Morten Orum Madsen (Getty Images)
Denmark's Morten Ørum Madsen overcame two double bogeys to remain top of the leaderboard in the Alfred Dunhill Championship.
At one stage Madsen dropped four shots in three holes, but last week’s winner stayed out in front after England's Richard Finch suffered a late slump in his second round.
Two-time European Tour winner Finch lost his card at the end of the 2013 season and failed to regain it at Qualifying School, but received an invite from the tournament sponsors to compete at Leopard Creek Country Club.
The 36 year old looked on course to make the most of it when he picked up six birdies in his first 15 holes to move into a three shot lead on ten under par.
However, Finch, who won the New Zealand Open and Irish Open in 2008, then fluffed a chip on the par three 16th, dropped another shot on the 17th and then dumped his approach to the 18th into the water guarding the green to card a double-bogey seven.
That meant he had to settle for a round of 70 and halfway total of six under par, two behind Madsen who had a rollercoaster round of his own as he looks to claim back-to-back wins following his triumph in the South African Open Championship last week.
Starting from the tenth, Madsen had taken a double bogey seven on the 13th but bounced back with three birdies in the next five holes and then eagled the par five second from 15 feet.
However, he then dropped shots at the next two holes and double bogeyed the fifth before birdies at the sixth and eighth completed a 71 to lie eight under par.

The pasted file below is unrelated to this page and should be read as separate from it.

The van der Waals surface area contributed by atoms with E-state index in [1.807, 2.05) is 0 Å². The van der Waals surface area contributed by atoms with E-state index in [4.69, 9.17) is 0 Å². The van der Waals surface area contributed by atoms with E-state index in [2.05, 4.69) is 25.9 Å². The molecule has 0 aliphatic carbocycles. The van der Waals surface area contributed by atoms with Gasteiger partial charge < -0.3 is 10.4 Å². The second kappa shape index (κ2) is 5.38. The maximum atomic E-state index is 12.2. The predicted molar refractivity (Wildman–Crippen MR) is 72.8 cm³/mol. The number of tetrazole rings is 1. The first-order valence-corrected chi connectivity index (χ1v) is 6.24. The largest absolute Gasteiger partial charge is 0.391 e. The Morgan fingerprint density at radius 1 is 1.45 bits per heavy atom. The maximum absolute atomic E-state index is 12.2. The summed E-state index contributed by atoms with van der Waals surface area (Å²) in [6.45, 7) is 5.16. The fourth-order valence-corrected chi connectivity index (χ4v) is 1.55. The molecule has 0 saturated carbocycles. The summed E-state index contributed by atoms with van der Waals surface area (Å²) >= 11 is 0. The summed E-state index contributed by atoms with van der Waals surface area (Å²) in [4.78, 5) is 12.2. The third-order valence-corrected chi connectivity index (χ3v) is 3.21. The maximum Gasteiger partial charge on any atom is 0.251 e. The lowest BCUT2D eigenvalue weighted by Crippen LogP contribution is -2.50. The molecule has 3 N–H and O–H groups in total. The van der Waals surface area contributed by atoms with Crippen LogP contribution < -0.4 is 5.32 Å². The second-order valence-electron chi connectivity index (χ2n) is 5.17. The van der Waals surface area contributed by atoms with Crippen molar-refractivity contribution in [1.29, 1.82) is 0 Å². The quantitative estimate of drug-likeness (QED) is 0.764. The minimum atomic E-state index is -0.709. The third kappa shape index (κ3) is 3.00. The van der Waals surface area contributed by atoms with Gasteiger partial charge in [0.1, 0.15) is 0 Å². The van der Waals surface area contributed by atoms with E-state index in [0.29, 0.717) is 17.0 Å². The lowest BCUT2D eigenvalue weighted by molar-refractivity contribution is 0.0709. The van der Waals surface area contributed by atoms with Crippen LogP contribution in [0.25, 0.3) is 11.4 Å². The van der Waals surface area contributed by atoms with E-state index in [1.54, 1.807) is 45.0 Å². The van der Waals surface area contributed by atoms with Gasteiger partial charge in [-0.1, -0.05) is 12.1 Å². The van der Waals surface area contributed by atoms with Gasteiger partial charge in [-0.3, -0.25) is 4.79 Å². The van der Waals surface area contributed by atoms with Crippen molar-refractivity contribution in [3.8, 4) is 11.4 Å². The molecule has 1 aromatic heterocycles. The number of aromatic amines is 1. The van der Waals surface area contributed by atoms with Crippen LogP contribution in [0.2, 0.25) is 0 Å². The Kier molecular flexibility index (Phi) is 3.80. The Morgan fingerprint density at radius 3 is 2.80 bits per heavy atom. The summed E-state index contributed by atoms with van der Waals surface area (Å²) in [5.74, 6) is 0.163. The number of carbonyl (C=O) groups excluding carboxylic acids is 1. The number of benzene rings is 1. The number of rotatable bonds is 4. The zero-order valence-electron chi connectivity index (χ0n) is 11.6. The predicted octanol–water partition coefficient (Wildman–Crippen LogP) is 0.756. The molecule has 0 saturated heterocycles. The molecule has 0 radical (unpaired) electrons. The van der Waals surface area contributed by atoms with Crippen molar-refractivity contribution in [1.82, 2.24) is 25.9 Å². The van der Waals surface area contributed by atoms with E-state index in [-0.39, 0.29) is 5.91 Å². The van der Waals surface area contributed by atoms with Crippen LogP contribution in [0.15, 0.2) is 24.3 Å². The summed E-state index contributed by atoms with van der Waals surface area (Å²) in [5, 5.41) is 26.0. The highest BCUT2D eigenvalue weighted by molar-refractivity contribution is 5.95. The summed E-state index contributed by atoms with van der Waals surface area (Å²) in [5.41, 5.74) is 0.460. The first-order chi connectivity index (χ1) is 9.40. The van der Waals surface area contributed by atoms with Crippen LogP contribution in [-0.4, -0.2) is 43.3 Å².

In contrast, Ross Fisher carded just one bogey in his round of 65 to finish seven under, the Englishman firing six birdies and an eagle to boost his chances of a first European Tour title since 2010.
Fisher has been in a rich vein of form over the last six months, recording five top-ten finishes, including losing out in a play-off for the ISPS HANDA Perth International last month.
“It was a lot easier scoring today,” said Fisher. “It was a testing day yesterday, and I played well but just couldn’t make a putt.
“To be seven behind the leader was a little disappointing, so I knew I had to come out today and try and play as well as the previous day, if not better.
“I holed a good birdie on 12 and made a very good putt on 13, and made good birdies on 15 and 17. And then I hit two lovely shots into 18 and made eagle. All of a sudden, I was turning in six under, so I was automatically thinking if I could pick three or four up on the front side, 62 or 63 could be on the cards.”
Defending champion Charl Schwartzel was annoyed with his opening round of 68 after failing to make the most of carding five birdies in his first six holes, but the former Masters Tournament champion was soon moving up the leaderboard on Friday afternoon.
Schwartzel picked up shots on the fifth and sixth to improve to six under par, just two shots off the lead in an event he won by 12 shots last year.